Namaskar Y'all - 2015

In the Eyes of the Beholder

By Shyama Parui

Wrap up clay lamps – check
Sweep away rangoli – check
Gently pack the kandil (paper lantern) – check
Unpack Christmas tree and ornaments– to do
Sneak in the Elf on the Shelf and think of a name – to do
Inflate Santa toys.. sigh – to do

Looking through my list of holiday to dos, I realized how thankful I am for this year's wonderful Diwali and Durga Puja. It's also a great feeling that we have Thanksgiving and Christmas to look forward to. The pondering parent in me however poses the question - “What does this really mean to my kids?" Hopefully it means more than presents, parties and new clothes. A part of me wants to be a mind reader only because as a mother I desperately want to understand what my kids have absorbed from our religious celebrations, traditions, rituals and from books depicting illustrated tales of valiant heroes from our epics who personify the universal lesson that good triumphs over evil.

A few years ago I had written an article exploring children's fresh and innocent perspective on God. I had started off by asking my own children who were then 7 and 5, what they thought of God. Their mind went straight to the festivals. One liked Durga Puja due to the lively dance performances and the other had the most fun during Janmashtami. When asked why, the answer was simply and honestly stated as “it's so sweet to see Baby Krishna on the swing." A common belief was that Jai Jai (God) protects us and respects us if we are respectful. To them being respectful meant “thanking Ma Saraswati (the Hindu Goddess of Learning) for all the books we get, not stepping on the books and singing Om Jai Jagdish Hare." One interesting admission by my younger daughter was that she could not understand why Maa Kaali (Destroyer of Evil) was so angry. The raging image of Maa Kali with the “mundu-mala" (garland of demon heads) was confusing as she associated Gods and Goddesses with being kind, helpful and forgiving. One can certainly appreciate the complexity our religious stories present and provokes some thinking on this legitimate concern of what God is really like. There are no easy answers and yet do we want everything to be defined. One wonders!

Well, since mind reading is not an option, I decided to casually sneak in some of the same questions at the dinner table and attempt to unravel what their thoughts are today. To them God is a powerful being who gives them blessings when human beings deserve it and can take it away if they are not being good. “Kind of like Santa, except Santa will still get you something like coal if you are naughty" said one of them making me chuckle. They imagined that Gods visit us from their heavenly abode during festivals and will be there to protect us when the Earth is in trouble. Another astute observation was that a lot of people believe in festival traditions because of they get to meet friends, exchange gifts and share joy but some just do it because “they feel like they have to." True!

Living in a multicultural society, there are so many messages, some loud and clear, and some vague and filled with ambiguity. I'm sure that my innocent children will at some point in their lives be challenged about their beliefs, hear things that will shake their faith or have a different understanding of a supreme being. And as they make sense of this world in their own way, my personal belief is that they will develop a unique relationship with God and a spiritual connection that is theirs alone.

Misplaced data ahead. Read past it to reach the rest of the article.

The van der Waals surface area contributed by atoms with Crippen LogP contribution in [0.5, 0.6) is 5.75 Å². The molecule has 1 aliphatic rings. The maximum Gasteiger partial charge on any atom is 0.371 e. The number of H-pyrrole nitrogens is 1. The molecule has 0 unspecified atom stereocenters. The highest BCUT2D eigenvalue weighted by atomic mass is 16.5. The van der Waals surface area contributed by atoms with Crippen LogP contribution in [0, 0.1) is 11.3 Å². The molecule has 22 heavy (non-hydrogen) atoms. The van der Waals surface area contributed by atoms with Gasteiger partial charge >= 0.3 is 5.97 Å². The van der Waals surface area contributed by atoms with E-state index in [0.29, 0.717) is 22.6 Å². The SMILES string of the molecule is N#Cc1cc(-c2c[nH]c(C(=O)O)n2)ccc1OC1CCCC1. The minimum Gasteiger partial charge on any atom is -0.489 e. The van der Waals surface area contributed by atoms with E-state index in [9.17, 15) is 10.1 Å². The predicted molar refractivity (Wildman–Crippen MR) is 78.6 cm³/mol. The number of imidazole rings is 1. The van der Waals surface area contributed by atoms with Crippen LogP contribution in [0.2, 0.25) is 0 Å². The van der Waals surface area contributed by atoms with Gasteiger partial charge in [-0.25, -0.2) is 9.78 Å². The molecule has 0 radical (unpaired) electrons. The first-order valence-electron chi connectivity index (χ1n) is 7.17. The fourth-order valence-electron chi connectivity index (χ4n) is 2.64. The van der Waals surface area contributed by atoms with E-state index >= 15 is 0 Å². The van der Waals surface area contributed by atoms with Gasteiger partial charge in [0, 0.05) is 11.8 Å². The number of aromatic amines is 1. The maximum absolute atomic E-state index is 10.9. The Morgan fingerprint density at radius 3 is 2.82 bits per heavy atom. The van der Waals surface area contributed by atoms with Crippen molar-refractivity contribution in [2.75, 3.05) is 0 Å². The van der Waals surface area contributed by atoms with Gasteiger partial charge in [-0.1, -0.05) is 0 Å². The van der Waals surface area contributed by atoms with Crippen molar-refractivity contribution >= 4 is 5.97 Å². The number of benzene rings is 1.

My quest to seek the wide eyed and trusting perspective of preschoolers, led me to two of the youngest members of our extended family. One is a very talkative and energetic little boy who makes it his morning duty to call everyone in his traditional “joint-family" to the place of prayer and make sure that everyone is praying. He is curious about all things related to “Ganpati bappa moray," his favorite Hindu God. The other young man, will join his hands and pray for good health when he or a family member is sick and when he is feeling better, he can be overheard saying, “God, please give me your blessing and my Papa big money. I really want Papa to get me lots of new toys."

Recently, a dear friend of mine shared that when her son thinks of God, he has a vivid image of a vast open land with flowers. He and his little brother are both convinced that God is watching over us all the time. Where do they get these ideas from? It's no secret that we live in an age with an abundance of information. Today's children have more resources than the “Amar Chitra Katha" series that my friends and I borrowed from the library or tales we heard from our parents and other relatives. And if I dig way back into my childhood, I can remember sitting through “kathas" (religious stories) at household pujas and while we may have picked up the moral of the story, my cousins and I mainly eyed the “prasad" (edible offerings) impatiently waiting for our turn to eat some. Turns out, even today things are not that different. With kids who have not yet had their double digit birthday, parents and colorful books continue to be the most common resources. But the older tweens or teens predictably turn to the internet. I can't blame them as I turn to Wikipedia, too, if I need a quick summary of the Vedas. Just being honest!

Listening to these bright young minds, I am impressed by their unique ways of making a connection with God. What their eyes behold is a gift in the form of a mirror that allows us to reflect on what we are teaching and the values we are transmitting.